How ‘Trigger Systems’ Can Maximize Your Multichannel Marketing

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It’s 2018, which means that you can never phone in your marketing and communication efforts—unless, of course, you don’t care if people actually listen. The good news is that there are more channels than ever before to spread your message, whatever it is. The bad news? There are more channels than ever before to spread your message! So where do you start? What tweaks does your message need from the press release to the pay-per-click campaign to the guest article in a respected industry publication? It’s easy to get intimidated when thinking through all the avenues that you need to cover to make sure that you have crafted the right message to reach the right audience on the right platform—but this is where “trigger systems” can really help you (and your message) shine.

An Intro to Trigger Systems

Wait, what’s a trigger system, and why have I never heard of it? 

No, you didn’t zonk out in the middle of that webinar—we kind of made it up.

At its most basic, a trigger system is a marketing and communications road map that is in place before you need it. You can create a trigger system for any recurring event that your company needs to communicate about. Once you know that the event is coming, a clear and replicable set of PR and marketing tasks get “triggered.” Depending on the event, this can include anything from social media and blog posts to press releases and fully updated marketing collateral—whatever will best optimize the reach of your campaign across multiple channels.

Yes, we know that sounds pretty simple, but once you set up a trigger system, the thinking around what you need to do is already complete, so you can spend all your time and energy crafting a compelling message and supporting creative that stand out from the pack and really grab people’s attention.

What a Trigger System Looks Like

Trigger systems are as unique as each event you’re communicating about. They can be super-small and specific, reacting to an action taken by a customer (such as remarketing ads and abandoned cart emails for a customer who has left items in the online shopping cart), or they can be months-long, multidepartment affairs (such as the marketing and PR campaign around your company’s biggest trade show of the year). Whatever the scale of your communication needs, trigger systems can be hugely helpful in tons of situations. Below are three examples of how you can use trigger systems to maximize your multichannel development in very different situations.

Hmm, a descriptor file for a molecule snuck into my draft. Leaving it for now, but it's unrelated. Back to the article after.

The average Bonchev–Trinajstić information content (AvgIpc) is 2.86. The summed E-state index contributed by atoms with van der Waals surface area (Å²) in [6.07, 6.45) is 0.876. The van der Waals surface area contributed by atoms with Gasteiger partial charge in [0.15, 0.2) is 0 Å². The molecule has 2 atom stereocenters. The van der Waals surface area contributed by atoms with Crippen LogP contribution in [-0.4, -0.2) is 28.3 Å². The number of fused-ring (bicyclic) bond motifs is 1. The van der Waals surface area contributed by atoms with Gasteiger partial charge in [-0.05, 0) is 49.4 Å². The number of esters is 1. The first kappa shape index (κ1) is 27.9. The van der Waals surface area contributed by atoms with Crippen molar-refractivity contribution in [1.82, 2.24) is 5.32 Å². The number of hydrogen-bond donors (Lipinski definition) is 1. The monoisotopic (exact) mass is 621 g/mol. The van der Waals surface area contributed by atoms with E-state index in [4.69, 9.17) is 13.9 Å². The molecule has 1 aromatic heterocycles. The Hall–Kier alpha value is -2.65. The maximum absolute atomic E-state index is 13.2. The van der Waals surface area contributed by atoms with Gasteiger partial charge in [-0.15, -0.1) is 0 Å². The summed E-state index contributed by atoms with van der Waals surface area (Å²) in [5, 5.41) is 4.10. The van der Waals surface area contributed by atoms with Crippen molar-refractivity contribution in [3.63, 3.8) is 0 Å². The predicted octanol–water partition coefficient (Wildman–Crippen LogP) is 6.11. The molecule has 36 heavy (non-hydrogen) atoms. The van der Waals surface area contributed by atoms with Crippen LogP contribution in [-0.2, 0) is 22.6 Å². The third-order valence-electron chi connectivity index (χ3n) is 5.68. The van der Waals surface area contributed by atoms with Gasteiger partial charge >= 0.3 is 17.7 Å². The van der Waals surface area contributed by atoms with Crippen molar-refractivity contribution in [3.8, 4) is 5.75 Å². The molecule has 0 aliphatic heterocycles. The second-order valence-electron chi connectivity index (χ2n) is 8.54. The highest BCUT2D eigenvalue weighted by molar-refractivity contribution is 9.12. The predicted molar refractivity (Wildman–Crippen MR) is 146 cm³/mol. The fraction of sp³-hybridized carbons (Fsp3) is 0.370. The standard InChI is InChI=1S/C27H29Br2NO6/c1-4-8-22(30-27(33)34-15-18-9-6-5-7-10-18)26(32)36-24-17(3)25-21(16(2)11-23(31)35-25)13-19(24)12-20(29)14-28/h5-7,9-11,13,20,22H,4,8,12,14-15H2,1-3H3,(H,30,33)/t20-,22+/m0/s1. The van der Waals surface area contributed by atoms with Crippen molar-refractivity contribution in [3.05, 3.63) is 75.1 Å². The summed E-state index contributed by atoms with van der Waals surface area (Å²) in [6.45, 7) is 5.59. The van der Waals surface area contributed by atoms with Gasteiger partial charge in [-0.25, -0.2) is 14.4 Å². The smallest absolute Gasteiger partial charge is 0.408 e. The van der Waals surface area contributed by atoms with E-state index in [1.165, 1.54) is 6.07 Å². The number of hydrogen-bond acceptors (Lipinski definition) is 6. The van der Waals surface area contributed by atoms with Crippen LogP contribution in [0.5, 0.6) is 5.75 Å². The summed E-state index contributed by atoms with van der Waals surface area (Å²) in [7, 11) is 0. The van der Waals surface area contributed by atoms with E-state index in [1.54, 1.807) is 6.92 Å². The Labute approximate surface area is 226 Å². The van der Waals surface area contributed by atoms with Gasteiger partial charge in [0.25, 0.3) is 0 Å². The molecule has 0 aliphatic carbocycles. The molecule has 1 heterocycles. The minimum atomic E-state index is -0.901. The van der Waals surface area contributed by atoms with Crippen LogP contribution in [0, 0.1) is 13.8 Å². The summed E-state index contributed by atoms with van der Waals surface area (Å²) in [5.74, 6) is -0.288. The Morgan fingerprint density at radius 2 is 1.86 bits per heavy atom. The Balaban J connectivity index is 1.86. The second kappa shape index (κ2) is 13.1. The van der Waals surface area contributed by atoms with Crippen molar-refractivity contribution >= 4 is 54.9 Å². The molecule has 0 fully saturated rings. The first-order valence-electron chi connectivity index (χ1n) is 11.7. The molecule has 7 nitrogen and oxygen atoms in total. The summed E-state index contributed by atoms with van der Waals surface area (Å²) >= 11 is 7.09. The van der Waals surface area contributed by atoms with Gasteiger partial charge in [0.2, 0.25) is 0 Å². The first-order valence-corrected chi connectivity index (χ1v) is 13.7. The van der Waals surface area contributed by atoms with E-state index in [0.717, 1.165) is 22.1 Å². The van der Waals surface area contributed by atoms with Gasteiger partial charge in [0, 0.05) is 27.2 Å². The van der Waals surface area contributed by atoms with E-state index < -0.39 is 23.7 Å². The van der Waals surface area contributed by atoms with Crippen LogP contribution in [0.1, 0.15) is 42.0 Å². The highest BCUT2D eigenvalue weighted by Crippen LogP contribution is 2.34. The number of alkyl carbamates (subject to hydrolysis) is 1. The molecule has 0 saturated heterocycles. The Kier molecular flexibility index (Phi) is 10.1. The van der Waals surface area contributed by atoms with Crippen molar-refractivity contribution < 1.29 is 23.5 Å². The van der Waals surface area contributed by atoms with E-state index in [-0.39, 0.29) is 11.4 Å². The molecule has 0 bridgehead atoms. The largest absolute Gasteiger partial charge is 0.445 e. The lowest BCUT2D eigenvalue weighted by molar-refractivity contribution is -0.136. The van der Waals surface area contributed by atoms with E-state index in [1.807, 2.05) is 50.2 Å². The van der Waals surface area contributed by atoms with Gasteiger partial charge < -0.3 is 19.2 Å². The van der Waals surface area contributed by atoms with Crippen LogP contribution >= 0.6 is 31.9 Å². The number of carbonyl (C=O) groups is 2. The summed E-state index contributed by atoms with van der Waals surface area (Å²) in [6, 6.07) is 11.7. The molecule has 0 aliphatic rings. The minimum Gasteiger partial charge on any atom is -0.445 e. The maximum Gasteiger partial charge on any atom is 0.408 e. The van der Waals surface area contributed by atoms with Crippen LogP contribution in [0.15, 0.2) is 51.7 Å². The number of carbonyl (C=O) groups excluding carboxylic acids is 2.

1. Get more out of your retail campaigns.

The flexibility of trigger systems is perfectly paired with retail. The cyclical nature of retail combined with the need for specific, of-the-moment, often seasonal variations on the same group of marketing tactics mean you can create plans for each different type of campaign that your company runs. Whether it’s a weekly deal, a last-minute clearance event, or a seasonal blowout, you’ll always have a plan already in place. If you have a standard sale once a month, the associated trigger system may be super-limited, with a drip email campaign and a set of PPC social and search ads. With something like Black Friday or Christmas, however, your trigger system might be sprawling, company-wide plans that require spreadsheets, meetings, and project managers to implement. Whatever the scale, trigger systems can expand or contract to meet your needs.

2. Get talked about at trade shows.

It’s no secret: The goal of a trade show is to stand out. Your company should head into every trade show with a foolproof plan for being the booth that people just have to stop by. That begins with standout creative ideas that differentiate your company and your booth from your competitors. Trade shows are another great example where trigger systems can help to streamline your process for a constantly recurring situation. Don’t just create a “Trade Show Trigger System”; create a trigger system for each different type of show you attend. These trigger systems can include announcements and show-highlight press releases; email blasts to prospects; ads placed in the trade show’s program and website; a show-specific landing page on your website; refreshed marketing collateral and must-have swag; and, of course, a show-stopping new booth design.

3. Get people excited about your product release.

Maybe your company is constantly releasing new products, or maybe it’s a once-in-a-blue-moon thing, but either way, you should always pull out all the stops for a product release—after all, you only get one chance for a first impression. In a situation like this, consider creating a multi-tiered trigger system that includes naming and branding your new product in addition to the initial release campaign and the general marketing. This holistic thinking can really pay off in terms of producing some stellar collaboration and greater company-wide buy-in of the new offerings.

So what can’t trigger systems do? We haven’t found anything yet, and we encourage you to try out this tactic for yourself by creating trigger systems of your own. They’ll make your multichannel efforts considerably less daunting.

Mike Schaffer is the CEO of Echo-Factory, Inc. Throughout the course of his career, Schaffer has provided strategic oversight and executive leadership for companies looking to position their businesses for growth, acquisition, or both. He is an ongoing contributor to CSQ magazine and a regular speaker at marketing conventions, and he mentors start-ups with the USC incubator and the Los Angeles Cleantech Incubator. He also organizes the largest Innovation Group in Los Angeles, which meets weekly in Pasadena.

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